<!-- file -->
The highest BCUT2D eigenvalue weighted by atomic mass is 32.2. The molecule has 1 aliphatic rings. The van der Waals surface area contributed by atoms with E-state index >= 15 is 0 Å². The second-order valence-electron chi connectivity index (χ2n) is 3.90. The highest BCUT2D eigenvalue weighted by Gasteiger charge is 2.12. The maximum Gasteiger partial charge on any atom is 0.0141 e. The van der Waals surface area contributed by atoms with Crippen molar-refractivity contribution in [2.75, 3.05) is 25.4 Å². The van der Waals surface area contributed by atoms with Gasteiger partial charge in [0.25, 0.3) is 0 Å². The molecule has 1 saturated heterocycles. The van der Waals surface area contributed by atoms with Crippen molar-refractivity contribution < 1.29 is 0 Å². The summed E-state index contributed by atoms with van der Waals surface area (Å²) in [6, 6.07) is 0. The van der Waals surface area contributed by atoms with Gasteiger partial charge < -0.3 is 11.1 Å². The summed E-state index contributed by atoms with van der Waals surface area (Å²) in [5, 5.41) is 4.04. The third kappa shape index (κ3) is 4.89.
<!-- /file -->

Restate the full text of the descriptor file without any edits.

The highest BCUT2D eigenvalue weighted by atomic mass is 32.2. The molecule has 1 aliphatic rings. The van der Waals surface area contributed by atoms with E-state index >= 15 is 0 Å². The second-order valence-electron chi connectivity index (χ2n) is 3.90. The highest BCUT2D eigenvalue weighted by Gasteiger charge is 2.12. The maximum Gasteiger partial charge on any atom is 0.0141 e. The van der Waals surface area contributed by atoms with Crippen molar-refractivity contribution in [2.75, 3.05) is 25.4 Å². The van der Waals surface area contributed by atoms with Gasteiger partial charge in [0.25, 0.3) is 0 Å². The molecule has 1 saturated heterocycles. The van der Waals surface area contributed by atoms with Crippen molar-refractivity contribution < 1.29 is 0 Å². The summed E-state index contributed by atoms with van der Waals surface area (Å²) in [6, 6.07) is 0. The van der Waals surface area contributed by atoms with Gasteiger partial charge < -0.3 is 11.1 Å². The summed E-state index contributed by atoms with van der Waals surface area (Å²) in [5, 5.41) is 4.04. The third kappa shape index (κ3) is 4.89.